First Naf Naf franchisee takes on CEO role
|Greg Willman, the new CEO of Naf Naf Middle Eastern Grill, is leading are opening of restaurants that were at a “dead stop”
because of pandemic shutdowns.
Almost exactly a year ago, Greg Willman made franchise news as the first franchisee of emerging concept Naf Naf Middle Eastern Grill. Since then, he’s opened the first franchise location, broke ground on his second and was named CEO of the now 40-unit company.
“It’s been an eventful year in every way possible,” said Willman, who assumed the top role in June.
Given the timing of the move, it looked a bit like he became the COVID-19 leader, but Willman said ever since former CEO Paul Damico left to head Global Franchise Group in April, there had been discussions about who would take over.
“Gary Beisler, who I know well from our stint at Qdoba together, he became the interim CEO. That got us talking quite frequently about various things. That evolved into Gary asking if I were interested in getting involved in the brand” at the corporate level, said Willman.
Before signing a 10-unit deal with Naf Naf for the Indianapolis market, he’d been looking for a brand to lead under 316 Investments, the early-stage investment company he founded back in 1998 that became the owner of his operations in Qdoba Mexican Grill.
“We were really looking for a brand to invest in and potentially acquire. You would remember, the market was pretty frothy at that time and valuations were pretty aggressive and we weren’t willing to pay up to do that,” said Willman. “So, we took a little hiatus, we had a venture fund and we put the restaurant operations on hold. In that window we became aware of Naf Naf and continued to watch their evolution and growth and Roark Capital get involved as well.
“We broke the promise we made to ourselves to not get involved as a franchisee and did just that because Naf Naf was such a compelling brand and an authentic, organic story around the origin; we couldn’t ignore it.”
Willman opened his first Naf Naf in Carmel, Indiana, on March 16, just in time for COVID-19. A week later, not only did his restaurant shut down, Naf Naf suspended operations for the entire company.
Two factors triggered that decision: One, the concept’s initial growth focused on central business districts. A location at the U.S. Bank Plaza in downtown Minneapolis, for example, routinely had lines of more than 50 people waiting for the pillow-soft pita and spicy bowls. But as scores of those workers left their offices, few people remained nearby. Secondly, Naf Naf’s supply chain of imported ingredients was disrupted.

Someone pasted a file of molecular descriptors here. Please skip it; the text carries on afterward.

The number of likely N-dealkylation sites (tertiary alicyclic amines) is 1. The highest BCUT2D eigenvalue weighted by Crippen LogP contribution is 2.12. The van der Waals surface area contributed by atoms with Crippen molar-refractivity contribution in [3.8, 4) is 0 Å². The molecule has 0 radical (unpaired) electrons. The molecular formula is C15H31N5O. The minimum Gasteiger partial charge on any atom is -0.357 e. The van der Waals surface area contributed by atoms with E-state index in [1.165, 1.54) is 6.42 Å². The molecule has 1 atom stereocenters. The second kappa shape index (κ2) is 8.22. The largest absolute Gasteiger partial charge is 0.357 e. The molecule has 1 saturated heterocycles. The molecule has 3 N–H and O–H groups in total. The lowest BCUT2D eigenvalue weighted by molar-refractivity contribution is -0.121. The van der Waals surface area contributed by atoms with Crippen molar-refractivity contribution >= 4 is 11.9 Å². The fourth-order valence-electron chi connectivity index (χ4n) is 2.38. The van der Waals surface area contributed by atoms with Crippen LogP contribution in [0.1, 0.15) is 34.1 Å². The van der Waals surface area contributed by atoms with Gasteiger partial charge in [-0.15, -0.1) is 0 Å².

Locations began reopening May 18, a challenging process, said Willman. “We were at a dead stop,” he said. “Really, all of these reopenings have been mini, truncated new store openings.”
As more restaurants came back online, supply chain difficulties eased and customers were eager to return. Suburban locations are doing better, he said, and the dinner daypart dramatically expanded. Not much changed or will change on the operations side, as the brand had already made key investments in off-premises operations and third-party delivery, a major part of the bounce back.
Staffing, however, has been difficult.
“Our biggest challenge has been on the staffing side. Because we went on complete suspension, we were not able to be in as close contact with our staff as other operators who went on a reduction. Fortunately, we were able to retain most of our managers and key people. But if we need 15 people and we retained five to six, we need to put in some time to re-staff,” said Willman.
Now he’s leaning on entrepreneurial skills honed over the last 25 years as he guides an emerging brand with plenty of problems to solve in the near term.
“It’s still a relatively small, emerging brand and it’s a brand restarting from stop. So, the fact that I’ve started and grown early-stage companies benefits me the most,” said Willman. “I hope we’re aggressive and nimble and creative and we’re good at problem solving for ourselves, our brand and our franchisees. I hope we’re good at all of those things that you’d expect a smaller organization to do.”
Naf Naf signed several deals earlier in 2020, and the second and third franchisee groups are set to open locations this year. Willman said he’s looking to put a stronger focus on geographic concentration to push brand awareness and AUVs in growth markets.